Clients and other creatives I run into often tell me that they’re feeling scattered. Over the years, I’ve seen three different ways people are scattered, so I’ve learned to ask a few questions to see what’s at play:
- Are the projects you’re working on taking you where you want to go, or not?
- Do you feel like you’re bouncing around from project to project but aren’t really spending enough time on any given one?
- Do you have a general plan for the day, or are you reacting to whatever comes up?
The cause of feeling scattered in each case is different, so the solution needs to be different.
In the first case, you’re scattered because your projects aren’t aligned with your goals. Either you don’t know what you’re out to do (so don’t know what not to do), or you know what you’re out to do but aren’t doing what it’ll take to get there. Resolving this kind of scatter is a matter of goal-setting, planning, and taking action on the plan.
In the second case, you’re scattered due to a lack of time and project management. Time management problems are really priority management problems, though, so the way ahead here is making time to make time, specifically focusing on chaining enough two-hour blocks to make some progress on your projects. Those blocks aren’t going to make themselves.
In the last case, you’re scattered because you’re working reactively rather than proactively. This is especially easy to do if you process email before you review your weekly or monthly plan to get perspective on the day. The 10/15 Split can help out a lot here because it makes getting a start on the day a matter of looking at the plan that you made for yourself at the end of yesterday, after you got some perspective on the work.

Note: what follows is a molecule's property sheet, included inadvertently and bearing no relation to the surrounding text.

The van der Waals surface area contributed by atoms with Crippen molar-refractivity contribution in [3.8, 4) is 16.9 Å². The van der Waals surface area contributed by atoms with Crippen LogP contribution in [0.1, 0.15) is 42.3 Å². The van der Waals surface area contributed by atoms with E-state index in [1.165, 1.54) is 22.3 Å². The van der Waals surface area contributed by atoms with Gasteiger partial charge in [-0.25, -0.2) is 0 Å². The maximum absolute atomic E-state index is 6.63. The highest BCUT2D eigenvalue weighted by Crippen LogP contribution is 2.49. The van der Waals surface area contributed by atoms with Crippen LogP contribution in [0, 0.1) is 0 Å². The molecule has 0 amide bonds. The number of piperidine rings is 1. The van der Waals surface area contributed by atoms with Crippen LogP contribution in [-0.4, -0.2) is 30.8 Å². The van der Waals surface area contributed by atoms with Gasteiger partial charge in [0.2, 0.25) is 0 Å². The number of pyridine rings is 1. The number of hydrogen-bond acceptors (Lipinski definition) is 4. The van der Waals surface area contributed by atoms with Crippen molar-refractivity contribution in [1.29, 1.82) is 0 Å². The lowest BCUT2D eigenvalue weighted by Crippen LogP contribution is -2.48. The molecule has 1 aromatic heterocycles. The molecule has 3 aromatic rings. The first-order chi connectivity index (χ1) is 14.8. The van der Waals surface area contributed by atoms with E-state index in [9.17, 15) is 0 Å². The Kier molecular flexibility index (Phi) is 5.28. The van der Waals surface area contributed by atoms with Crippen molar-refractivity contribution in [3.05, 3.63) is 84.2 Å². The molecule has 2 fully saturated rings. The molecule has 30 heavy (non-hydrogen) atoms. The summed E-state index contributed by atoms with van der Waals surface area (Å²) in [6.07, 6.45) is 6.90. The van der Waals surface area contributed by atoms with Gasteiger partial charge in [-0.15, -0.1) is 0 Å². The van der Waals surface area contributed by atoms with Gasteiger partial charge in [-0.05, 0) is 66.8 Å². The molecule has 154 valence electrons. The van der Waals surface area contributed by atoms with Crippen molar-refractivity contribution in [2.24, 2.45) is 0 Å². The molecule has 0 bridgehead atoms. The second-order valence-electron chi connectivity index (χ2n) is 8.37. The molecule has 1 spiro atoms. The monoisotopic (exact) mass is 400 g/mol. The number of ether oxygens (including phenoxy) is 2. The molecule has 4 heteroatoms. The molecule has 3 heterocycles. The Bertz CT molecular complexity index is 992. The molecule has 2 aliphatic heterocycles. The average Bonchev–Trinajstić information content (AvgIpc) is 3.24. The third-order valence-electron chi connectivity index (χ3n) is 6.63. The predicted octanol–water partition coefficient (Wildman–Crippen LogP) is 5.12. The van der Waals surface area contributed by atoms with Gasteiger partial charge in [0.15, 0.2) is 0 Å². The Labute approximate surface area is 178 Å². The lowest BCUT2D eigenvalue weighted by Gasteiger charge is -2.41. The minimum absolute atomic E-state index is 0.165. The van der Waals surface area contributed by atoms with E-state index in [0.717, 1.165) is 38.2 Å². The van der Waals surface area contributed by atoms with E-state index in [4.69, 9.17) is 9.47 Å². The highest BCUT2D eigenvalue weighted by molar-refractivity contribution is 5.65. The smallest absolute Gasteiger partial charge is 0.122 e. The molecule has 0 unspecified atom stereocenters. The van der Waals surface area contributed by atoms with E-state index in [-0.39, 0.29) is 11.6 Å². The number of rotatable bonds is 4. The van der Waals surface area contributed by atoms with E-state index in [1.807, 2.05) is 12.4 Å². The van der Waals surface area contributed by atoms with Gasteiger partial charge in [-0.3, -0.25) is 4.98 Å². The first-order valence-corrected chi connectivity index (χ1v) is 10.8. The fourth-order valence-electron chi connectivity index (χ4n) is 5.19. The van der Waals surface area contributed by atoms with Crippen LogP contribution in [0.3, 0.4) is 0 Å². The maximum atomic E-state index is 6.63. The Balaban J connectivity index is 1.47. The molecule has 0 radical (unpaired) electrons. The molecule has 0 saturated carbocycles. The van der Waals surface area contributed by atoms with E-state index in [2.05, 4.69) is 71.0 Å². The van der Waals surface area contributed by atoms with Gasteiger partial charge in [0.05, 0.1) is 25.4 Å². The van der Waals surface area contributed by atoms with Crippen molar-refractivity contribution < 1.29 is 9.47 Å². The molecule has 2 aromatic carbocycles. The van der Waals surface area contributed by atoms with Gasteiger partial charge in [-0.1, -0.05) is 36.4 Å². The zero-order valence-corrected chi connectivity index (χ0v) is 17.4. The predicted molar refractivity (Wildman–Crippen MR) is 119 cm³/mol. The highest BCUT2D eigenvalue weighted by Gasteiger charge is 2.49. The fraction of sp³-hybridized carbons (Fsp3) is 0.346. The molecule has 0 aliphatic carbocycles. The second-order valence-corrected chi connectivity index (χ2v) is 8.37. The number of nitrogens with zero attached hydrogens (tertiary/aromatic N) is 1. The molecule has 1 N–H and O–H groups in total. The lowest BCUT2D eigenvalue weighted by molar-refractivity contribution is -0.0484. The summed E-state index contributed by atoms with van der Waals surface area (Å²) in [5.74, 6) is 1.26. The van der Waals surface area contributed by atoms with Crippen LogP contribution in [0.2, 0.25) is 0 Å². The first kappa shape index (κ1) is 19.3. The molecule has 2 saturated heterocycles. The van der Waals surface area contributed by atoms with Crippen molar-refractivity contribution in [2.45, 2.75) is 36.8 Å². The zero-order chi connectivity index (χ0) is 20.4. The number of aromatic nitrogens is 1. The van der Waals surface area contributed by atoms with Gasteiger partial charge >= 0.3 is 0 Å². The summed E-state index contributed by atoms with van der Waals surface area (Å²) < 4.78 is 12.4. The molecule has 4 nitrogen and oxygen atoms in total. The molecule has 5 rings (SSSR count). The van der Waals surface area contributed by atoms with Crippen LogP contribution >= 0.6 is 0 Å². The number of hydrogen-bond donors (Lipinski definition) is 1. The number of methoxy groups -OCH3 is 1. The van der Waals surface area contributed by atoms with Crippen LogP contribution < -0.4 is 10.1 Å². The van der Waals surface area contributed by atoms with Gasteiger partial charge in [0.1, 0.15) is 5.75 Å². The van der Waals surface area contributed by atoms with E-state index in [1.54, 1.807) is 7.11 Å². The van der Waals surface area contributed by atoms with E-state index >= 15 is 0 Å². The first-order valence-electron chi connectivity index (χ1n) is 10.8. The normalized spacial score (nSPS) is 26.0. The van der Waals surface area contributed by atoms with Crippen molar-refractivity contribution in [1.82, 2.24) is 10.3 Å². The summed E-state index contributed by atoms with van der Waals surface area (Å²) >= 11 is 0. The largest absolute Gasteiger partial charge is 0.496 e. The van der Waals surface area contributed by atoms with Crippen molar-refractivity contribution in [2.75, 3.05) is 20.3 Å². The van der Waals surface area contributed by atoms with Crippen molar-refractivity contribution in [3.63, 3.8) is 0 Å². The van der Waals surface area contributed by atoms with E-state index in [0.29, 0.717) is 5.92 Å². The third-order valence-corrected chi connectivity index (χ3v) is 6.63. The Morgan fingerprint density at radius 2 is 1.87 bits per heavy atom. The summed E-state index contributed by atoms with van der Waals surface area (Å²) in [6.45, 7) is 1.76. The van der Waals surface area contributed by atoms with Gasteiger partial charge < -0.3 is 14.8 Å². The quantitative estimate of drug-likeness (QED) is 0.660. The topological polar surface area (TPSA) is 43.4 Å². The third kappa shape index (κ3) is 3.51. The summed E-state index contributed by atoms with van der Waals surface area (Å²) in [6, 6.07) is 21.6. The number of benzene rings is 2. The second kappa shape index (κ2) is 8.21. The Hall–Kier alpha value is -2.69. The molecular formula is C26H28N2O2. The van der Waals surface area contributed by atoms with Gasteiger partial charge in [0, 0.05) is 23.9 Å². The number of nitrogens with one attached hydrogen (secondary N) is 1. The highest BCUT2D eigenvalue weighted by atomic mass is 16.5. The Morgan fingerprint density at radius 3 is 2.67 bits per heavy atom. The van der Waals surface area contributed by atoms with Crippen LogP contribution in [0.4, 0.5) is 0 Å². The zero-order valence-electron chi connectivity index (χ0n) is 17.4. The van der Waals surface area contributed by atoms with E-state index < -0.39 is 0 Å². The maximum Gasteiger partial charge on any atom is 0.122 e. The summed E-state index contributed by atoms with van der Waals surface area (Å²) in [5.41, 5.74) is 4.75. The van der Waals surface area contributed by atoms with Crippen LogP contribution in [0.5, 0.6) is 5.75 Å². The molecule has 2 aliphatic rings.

Obviously, it’s possible to be scattered in any and all combinations of these scatter modes, and you can have degrees of scattered; it’s not like you’re either completely focused or completely unfocused. The world of creative work, as bright and colorful as it is, has a lot of grey in it. If you’re facing multiple kinds of scatter, you’ll probably need to work backwards from the way I’ve listed them above because, though having a good high-level view of where you’re going will serve you best, you’ll have to step away from reactivity (#3) and plan a chunk of time (#2) to get goal-project alignment (#1).
The next time you’re feeling scattered, I hope this post helps you get as focused as you need to be to get some momentum going.
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